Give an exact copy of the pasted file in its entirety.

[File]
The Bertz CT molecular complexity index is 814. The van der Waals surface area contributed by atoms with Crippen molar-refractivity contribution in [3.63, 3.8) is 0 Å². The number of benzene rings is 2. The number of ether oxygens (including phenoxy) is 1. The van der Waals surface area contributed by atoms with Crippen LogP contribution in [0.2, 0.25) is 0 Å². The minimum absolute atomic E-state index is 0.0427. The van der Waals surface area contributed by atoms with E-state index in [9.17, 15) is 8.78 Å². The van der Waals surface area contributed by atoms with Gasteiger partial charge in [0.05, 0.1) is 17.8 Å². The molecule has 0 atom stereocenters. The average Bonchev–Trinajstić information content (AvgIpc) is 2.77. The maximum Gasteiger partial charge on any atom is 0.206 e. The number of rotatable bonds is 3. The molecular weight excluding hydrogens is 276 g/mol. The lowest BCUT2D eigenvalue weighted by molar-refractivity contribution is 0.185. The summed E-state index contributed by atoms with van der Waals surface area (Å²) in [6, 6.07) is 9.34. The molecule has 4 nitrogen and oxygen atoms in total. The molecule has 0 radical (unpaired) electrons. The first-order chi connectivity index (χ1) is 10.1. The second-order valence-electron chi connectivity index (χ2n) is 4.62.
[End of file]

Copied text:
The Bertz CT molecular complexity index is 814. The van der Waals surface area contributed by atoms with Crippen molar-refractivity contribution in [3.63, 3.8) is 0 Å². The number of benzene rings is 2. The number of ether oxygens (including phenoxy) is 1. The van der Waals surface area contributed by atoms with Crippen LogP contribution in [0.2, 0.25) is 0 Å². The minimum absolute atomic E-state index is 0.0427. The van der Waals surface area contributed by atoms with E-state index in [9.17, 15) is 8.78 Å². The van der Waals surface area contributed by atoms with Gasteiger partial charge in [0.05, 0.1) is 17.8 Å². The molecule has 0 atom stereocenters. The average Bonchev–Trinajstić information content (AvgIpc) is 2.77. The maximum Gasteiger partial charge on any atom is 0.206 e. The number of rotatable bonds is 3. The molecular weight excluding hydrogens is 276 g/mol. The lowest BCUT2D eigenvalue weighted by molar-refractivity contribution is 0.185. The summed E-state index contributed by atoms with van der Waals surface area (Å²) in [6, 6.07) is 9.34. The molecule has 4 nitrogen and oxygen atoms in total. The molecule has 0 radical (unpaired) electrons. The first-order chi connectivity index (χ1) is 10.1. The second-order valence-electron chi connectivity index (χ2n) is 4.62.